Bouncing Back After Losing a Match
A previous loss can complicate a tennis player’s focus. A tennis match is already full of potential distractions, but now you also need to overcome those thoughts of “the last time I played her…”
When you are facing a player who beat you the last time you played, you may expect a repeat of history and this expectation puts more pressure on you as you attempt to avenge your previous meeting.
The increased pressure you feel can cause you to try too hard, press and attempt to hit winners from the baseline.
With so much pressure on you to avenge your previous loss, your focus gets out of whack and your nerves become unmanageable during the match.
Every point has an exaggerated sense of importance which makes any mistake feel devastating.
Soon, one mistake snowballs into several and you find yourself again on the brink of another loss to the same opponent, and saying “Here I go again…”
No. 2 ranked Angelique Kerber set out to avenge a loss to Monica Puig at the 2017 WTA Dubai Duty Free Tennis Championships.
Six months earlier, Kerber was defeated by unseeded Puig, 6-4, 4-6, 6-1 at the 2016 Rio Olympics in the gold medal final.
Kerber acknowledged the loss, but was focused forward on her upcoming match against Puig rather than holding tightly to that unfavorable loss in the past.
Kerber said the Rio loss had no bearing on her current match.
KERBER: “For sure, she’s a tough player and she’s playing really aggressive. I know that from the match in Rio. But for me it’s the same… I go out there trying to play my game again, and I will not be thinking too much about the match in Rio. She played an unbelievable match and she won it. So tomorrow I will try to go out there and win the next one.”
In their third round matchup at Dubai, Kerber dominated Monica Puig 6-2, 6-3 in less than an hour.
The question is:
How was Kerber able to avenge her previous loss without dwelling on the past?
KERBER: “I was trying to play my game. I’m really happy about how I played today. I was really trying to stay focused on every single point and trying to move well, bringing a lot of balls back. I was just thinking about my game, about my rhythm, and not thinking too much about my opponent tonight.”
In other words, of course Kerber wanted redemption.
First, Kerber realized that a loss is a loss.
It is just a match and the past has no power in the present unless you choose to hold onto it.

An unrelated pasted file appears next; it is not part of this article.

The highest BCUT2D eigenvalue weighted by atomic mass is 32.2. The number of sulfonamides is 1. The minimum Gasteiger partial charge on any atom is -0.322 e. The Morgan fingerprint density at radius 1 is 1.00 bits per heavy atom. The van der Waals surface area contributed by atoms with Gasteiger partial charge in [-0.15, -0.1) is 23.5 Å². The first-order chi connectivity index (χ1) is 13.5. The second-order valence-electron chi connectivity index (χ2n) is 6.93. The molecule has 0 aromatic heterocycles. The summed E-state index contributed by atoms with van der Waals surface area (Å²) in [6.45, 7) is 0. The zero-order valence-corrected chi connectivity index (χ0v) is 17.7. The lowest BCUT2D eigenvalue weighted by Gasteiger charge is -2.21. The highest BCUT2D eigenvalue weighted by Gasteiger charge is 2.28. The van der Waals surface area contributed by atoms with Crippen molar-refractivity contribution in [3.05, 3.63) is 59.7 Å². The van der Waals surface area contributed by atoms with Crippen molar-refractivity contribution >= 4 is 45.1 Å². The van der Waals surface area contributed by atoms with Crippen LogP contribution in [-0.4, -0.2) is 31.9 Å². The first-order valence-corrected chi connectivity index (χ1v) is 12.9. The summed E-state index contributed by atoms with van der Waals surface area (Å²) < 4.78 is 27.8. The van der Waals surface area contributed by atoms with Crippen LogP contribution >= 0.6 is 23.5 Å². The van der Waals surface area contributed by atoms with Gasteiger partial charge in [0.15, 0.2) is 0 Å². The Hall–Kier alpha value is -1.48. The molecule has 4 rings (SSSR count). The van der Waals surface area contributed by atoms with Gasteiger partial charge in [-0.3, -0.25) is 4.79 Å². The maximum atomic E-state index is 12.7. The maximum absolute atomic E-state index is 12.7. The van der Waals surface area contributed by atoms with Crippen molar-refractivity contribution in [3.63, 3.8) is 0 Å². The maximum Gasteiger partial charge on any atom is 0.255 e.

Second, Kerber tried to focus on one point at a time.
It’s important to emphasize that Kerber said “trying to stay focused.” Even the top players become distracted.
Every tennis player’s mind will drift at times. That is totally normal. The key is to catch yourself when your mind wanders and re-focus on the current point.
Next, Kerber focused on her game and her strategy for each point.
Lastly, Kerber found her rhythm by not overthinking or over-analyzing.
That is called being “in the zone.”
So, avenging a loss is a matter of letting go of the past. The past does not dictate the future in tennis. However, you do want to learn from the previous match.
Coming back stronger is about learning and immersing yourself in the process of playing your game in the current match.
You too can be an “Avenger” if you follow Kerber’s lead.
Tips For Letting Go of Past Matches
The past has no power in the present. You give power to the past when you dwell on it in the present.
Say to yourself, “Focus on my plan going forward. The past is history.”
Then remind yourself of your strategy for the next point.
Define what to focus on for each point. Know what distractions haunt you. Refocus when you start to think ahead or in the past.
Related Tennis Psychology Articles:
- How To Overcome a Slump And Return To Optimal Play
- Jankovic: How to Improve After Losses
- Do You Have Unshakeable Confidence?
- Download our a FREE Tennis Psychology Report
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